Taylor Swift fans raise thousands for LGBTQ+ centre to one-up The 1975’s Matty Healy
A group of queer Taylor Swift fans, affectionately dubbed “Gaylors”, have raised money for an LGBTQ+ organisation to spite The 1975 frontman the the singer’s reported ex, Matty Healy.
Earlier this month, 34-year-old “Somebody Else” singer Healy was photographed holding up a novelty-sized cheque for the amount of $500, which was donated to the The Ally Coalition to support the work of the San Diego LGBT Community Center.
Though the donation was actually paid for by San Diego’s Pechanga Arena, it was made in the name of The 1975, and some queer Taylor Swift fans felt that they could raise more than the “insulting” three-figure total.
Speaking to Teen Vogue, LGBTQ+ Swift fan Marki said that “seeing a well-known band do a photo opp with one of those giant checks for only $500 was comical, but also a bit insulting”.
Many of Swift’s fans still feel sore following the singer’s brief relationship with Healy earlier this year, due to the seemingly endless string of controversies The 1975 star has been involved in.
At the beginning of the year, Healy was criticised for appearing on The Adam Friedland Show podcast and laughing along as the hosts mocked rapper Ice Spice’s body and joked about her ethnicity using exaggerated Chinese and Hawaiian accents. Healy has since apologised publicly and privately to Ice Spice.
Healy has also been condemned by some fans for criticising Islam, while others have taken issue with a performance of his song “Love It If We Made It” in January of this year, during which some believe he raised his arm in a Nazi salute, while referencing Donald Trump’s praise for accused antisemite Kanye West.
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In response to the “insulting” donation made in The 1975’s name, a group of queer Swift fans pledged to raise more than $500 for the San Diego LGBT Center. At the time of writing, it has raised $5,000 ($4,114), 10 times the amount donated by the Pechanga Arena.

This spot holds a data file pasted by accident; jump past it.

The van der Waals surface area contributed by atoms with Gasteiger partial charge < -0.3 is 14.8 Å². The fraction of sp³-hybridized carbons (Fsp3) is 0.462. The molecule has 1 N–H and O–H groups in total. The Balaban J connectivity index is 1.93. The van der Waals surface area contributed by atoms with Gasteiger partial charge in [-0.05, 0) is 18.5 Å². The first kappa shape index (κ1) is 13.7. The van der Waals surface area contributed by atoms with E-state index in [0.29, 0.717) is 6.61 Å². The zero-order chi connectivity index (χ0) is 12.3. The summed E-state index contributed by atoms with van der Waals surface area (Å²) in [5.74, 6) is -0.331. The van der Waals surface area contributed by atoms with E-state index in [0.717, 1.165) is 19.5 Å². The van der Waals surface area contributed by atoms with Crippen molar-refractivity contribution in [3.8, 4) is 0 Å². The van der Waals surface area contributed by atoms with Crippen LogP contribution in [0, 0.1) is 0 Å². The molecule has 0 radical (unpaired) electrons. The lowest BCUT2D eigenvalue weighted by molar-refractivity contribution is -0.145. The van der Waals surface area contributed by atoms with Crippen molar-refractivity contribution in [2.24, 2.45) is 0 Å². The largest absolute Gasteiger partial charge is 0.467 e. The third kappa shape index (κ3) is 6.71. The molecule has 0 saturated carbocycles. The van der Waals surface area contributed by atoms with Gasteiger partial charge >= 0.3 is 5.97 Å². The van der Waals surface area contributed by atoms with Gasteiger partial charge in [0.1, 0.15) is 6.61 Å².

“It was an opportunity to harness the Gaylor community’s frustration [with Healy] into something positive,” Marki explained.
“I think both queer culture and internet culture love a bit of nark, and if you aim spite in the right direction you can make it productive instead of destructive – and get a giggle out of it along the way.”
A fellow queer Swiftie named Bre, told Teen Vogue that she decided to launch the fundraiser because the donation made by the arena, which is small relative to Healy’s wealth, seemed “insulting and disingenuous”.
“I decided to start this fundraiser because it got under my skin that someone who has been so harmful and awful to marginalised communities happily posed with a giant check for only $500 donated in his honour,” Bre said.
While Healy has spoken out on numerous occasions in support of LGBTQ+ rights, he was criticised this summer for kissing his bandmate on stage during the Good Vibes Festival in Malaysia and calling out about the country’s anti-LGBTQ+ laws.
Queer Malaysian artist Rufus Sivaroshan told PinkNews that it was a “really, really inconsiderate thing to do” and left some queer Malaysians in the country fearing a police and government crackdown. Others accused Healy of “white saviourism” and “performative activism”.
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